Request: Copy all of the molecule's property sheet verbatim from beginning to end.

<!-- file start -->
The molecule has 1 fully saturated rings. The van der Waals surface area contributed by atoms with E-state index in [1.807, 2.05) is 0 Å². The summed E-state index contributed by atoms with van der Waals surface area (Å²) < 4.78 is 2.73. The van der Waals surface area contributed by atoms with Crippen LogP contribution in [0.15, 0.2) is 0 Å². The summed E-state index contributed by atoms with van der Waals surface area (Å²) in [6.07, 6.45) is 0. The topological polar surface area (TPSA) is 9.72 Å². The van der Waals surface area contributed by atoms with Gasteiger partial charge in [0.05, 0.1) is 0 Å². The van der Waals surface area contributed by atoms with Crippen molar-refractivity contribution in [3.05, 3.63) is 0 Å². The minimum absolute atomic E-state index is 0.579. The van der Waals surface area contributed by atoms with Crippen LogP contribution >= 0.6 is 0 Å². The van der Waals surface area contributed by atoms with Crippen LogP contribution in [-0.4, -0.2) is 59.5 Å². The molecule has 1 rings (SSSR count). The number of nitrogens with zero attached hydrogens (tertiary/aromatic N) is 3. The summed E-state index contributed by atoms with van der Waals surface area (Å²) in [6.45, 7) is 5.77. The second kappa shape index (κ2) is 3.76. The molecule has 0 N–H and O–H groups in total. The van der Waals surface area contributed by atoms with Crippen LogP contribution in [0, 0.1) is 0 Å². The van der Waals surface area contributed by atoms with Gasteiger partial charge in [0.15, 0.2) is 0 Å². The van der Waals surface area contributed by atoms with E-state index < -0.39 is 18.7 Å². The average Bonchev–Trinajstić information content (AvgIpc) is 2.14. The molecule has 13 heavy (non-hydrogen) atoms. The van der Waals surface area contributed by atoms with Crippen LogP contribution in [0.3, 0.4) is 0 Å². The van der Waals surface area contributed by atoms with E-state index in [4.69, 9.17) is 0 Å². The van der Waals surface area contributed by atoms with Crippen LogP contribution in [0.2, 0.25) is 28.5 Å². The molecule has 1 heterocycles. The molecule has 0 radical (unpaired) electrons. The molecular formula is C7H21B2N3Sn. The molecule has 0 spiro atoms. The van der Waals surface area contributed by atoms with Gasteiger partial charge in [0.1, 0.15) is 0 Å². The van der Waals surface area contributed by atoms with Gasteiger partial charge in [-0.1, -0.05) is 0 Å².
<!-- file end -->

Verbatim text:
The molecule has 1 fully saturated rings. The van der Waals surface area contributed by atoms with E-state index in [1.807, 2.05) is 0 Å². The summed E-state index contributed by atoms with van der Waals surface area (Å²) < 4.78 is 2.73. The van der Waals surface area contributed by atoms with Crippen LogP contribution in [0.15, 0.2) is 0 Å². The summed E-state index contributed by atoms with van der Waals surface area (Å²) in [6.07, 6.45) is 0. The topological polar surface area (TPSA) is 9.72 Å². The van der Waals surface area contributed by atoms with Gasteiger partial charge in [0.05, 0.1) is 0 Å². The van der Waals surface area contributed by atoms with Crippen molar-refractivity contribution in [3.05, 3.63) is 0 Å². The minimum absolute atomic E-state index is 0.579. The van der Waals surface area contributed by atoms with Crippen LogP contribution >= 0.6 is 0 Å². The van der Waals surface area contributed by atoms with Crippen LogP contribution in [-0.4, -0.2) is 59.5 Å². The molecule has 1 rings (SSSR count). The number of nitrogens with zero attached hydrogens (tertiary/aromatic N) is 3. The summed E-state index contributed by atoms with van der Waals surface area (Å²) in [6.45, 7) is 5.77. The second kappa shape index (κ2) is 3.76. The molecule has 0 N–H and O–H groups in total. The van der Waals surface area contributed by atoms with Crippen LogP contribution in [0, 0.1) is 0 Å². The van der Waals surface area contributed by atoms with Gasteiger partial charge in [0.15, 0.2) is 0 Å². The van der Waals surface area contributed by atoms with E-state index < -0.39 is 18.7 Å². The average Bonchev–Trinajstić information content (AvgIpc) is 2.14. The molecule has 13 heavy (non-hydrogen) atoms. The van der Waals surface area contributed by atoms with Crippen LogP contribution in [0.3, 0.4) is 0 Å². The van der Waals surface area contributed by atoms with E-state index in [4.69, 9.17) is 0 Å². The van der Waals surface area contributed by atoms with Crippen LogP contribution in [0.2, 0.25) is 28.5 Å². The molecule has 1 heterocycles. The molecule has 0 radical (unpaired) electrons. The molecular formula is C7H21B2N3Sn. The molecule has 0 spiro atoms. The van der Waals surface area contributed by atoms with Gasteiger partial charge in [0.1, 0.15) is 0 Å². The van der Waals surface area contributed by atoms with Gasteiger partial charge in [-0.1, -0.05) is 0 Å².